Choroidal detachment can be differentiated from retinal detachment and tumor by its solid appearance, smooth surface, and appearance of normal retinal vessels with color unchanged and good transillumination.
*1. Acute ocular hypotony (see p. 325)
B. Operative or perforating wounds, including those required for surgical treatment of cataract, glaucoma, grafting of cornea, and retinal detachment
C. Severe uveitis with severe visual loss, intense ocular pain, unusually low tension, and extremely deep anterior chamber in women
D. Yttrium-aluminum-garnet (YAG) laser cyclophotocoagulation
2. Inflammatory disease
A. Acute sinusitis
B. Chronic cyclitis
C. Harada disease (Vogt-Koyanagi-Harada syndrome)
D. Orbital abscess
E. Orbital pseudotumor
F. Scleritis and tenonitis
G. Sympathetic ophthalmia
3. Neoplastic disease
A. Intraocular tumor, such as metastatic or malignant melanoma
C. Orbital tumor
4. Spontaneous detachment associated with uveal effusion, such as nonrhegmatogenous retinal detachment, shifting subretinal fluid, and peripheral annular choroidal detachment affecting males almost exclusively
A. Complication of scleral buckling retinal detachment surgery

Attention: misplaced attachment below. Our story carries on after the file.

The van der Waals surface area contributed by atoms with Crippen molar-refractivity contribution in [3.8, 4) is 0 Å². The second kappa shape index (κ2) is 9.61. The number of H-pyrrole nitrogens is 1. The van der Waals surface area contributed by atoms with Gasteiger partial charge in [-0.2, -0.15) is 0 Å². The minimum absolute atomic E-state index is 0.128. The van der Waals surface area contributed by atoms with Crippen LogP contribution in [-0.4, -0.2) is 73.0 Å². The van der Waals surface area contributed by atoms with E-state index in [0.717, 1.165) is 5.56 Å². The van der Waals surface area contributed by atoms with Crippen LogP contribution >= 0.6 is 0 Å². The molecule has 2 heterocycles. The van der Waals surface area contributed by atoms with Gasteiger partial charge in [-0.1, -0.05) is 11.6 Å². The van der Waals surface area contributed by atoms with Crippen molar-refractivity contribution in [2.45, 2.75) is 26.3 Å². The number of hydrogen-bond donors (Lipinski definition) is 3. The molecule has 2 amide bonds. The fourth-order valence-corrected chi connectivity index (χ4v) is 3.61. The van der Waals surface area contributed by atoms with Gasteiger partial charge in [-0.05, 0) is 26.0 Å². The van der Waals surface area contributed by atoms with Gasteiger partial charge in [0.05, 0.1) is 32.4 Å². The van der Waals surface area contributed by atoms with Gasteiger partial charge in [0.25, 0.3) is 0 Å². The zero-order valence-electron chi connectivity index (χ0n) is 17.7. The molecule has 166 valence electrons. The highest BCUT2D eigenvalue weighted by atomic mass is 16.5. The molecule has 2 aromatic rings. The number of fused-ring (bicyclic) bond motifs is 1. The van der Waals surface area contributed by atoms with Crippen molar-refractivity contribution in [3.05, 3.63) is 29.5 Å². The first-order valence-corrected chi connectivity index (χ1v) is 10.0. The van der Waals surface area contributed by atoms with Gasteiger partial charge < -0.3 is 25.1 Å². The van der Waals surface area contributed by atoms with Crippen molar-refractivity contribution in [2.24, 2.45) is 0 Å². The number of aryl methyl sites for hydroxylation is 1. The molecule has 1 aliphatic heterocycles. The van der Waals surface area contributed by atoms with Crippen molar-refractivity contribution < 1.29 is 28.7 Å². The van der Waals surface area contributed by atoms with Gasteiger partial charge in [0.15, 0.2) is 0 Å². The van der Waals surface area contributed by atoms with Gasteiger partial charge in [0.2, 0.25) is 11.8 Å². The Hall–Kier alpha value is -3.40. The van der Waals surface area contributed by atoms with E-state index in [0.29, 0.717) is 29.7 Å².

B. Contusion of globe without perforation
C. Following perforation injury, including that because of perforating corneal ulcer
D. Phthisical eye with traction of organized inflammatory tissue
6. Vascular disease
A. Diabetes mellitus (Willis disease)
B. Disseminated intravascular coagulation
E. Multiple myeloma (Kahler disease)
G. Oral acetazolamide
H. Periarteritis nodosa (Kussmaul disease)
I. Syphilitic vascular disease
J. Toxemia of pregnancy
Kurtz S, et al. Orbital pseudotumor presenting as acute glaucoma with choroidal and retinal detachment. German J Ophthalmol 1993; 2:61-62.
Lakhanpal V. Experimental and clinical observations on massive suprachoroidal hemorrhage. Trans Am Ophthalmol Soc 1993; 91:545-652.
Roy FH. Ocular syndromes and systemic diseases. 3rd ed. Philadelphia: Lippincott Williams & Wilkins, 2002.
Extracted Table Choroidal detachment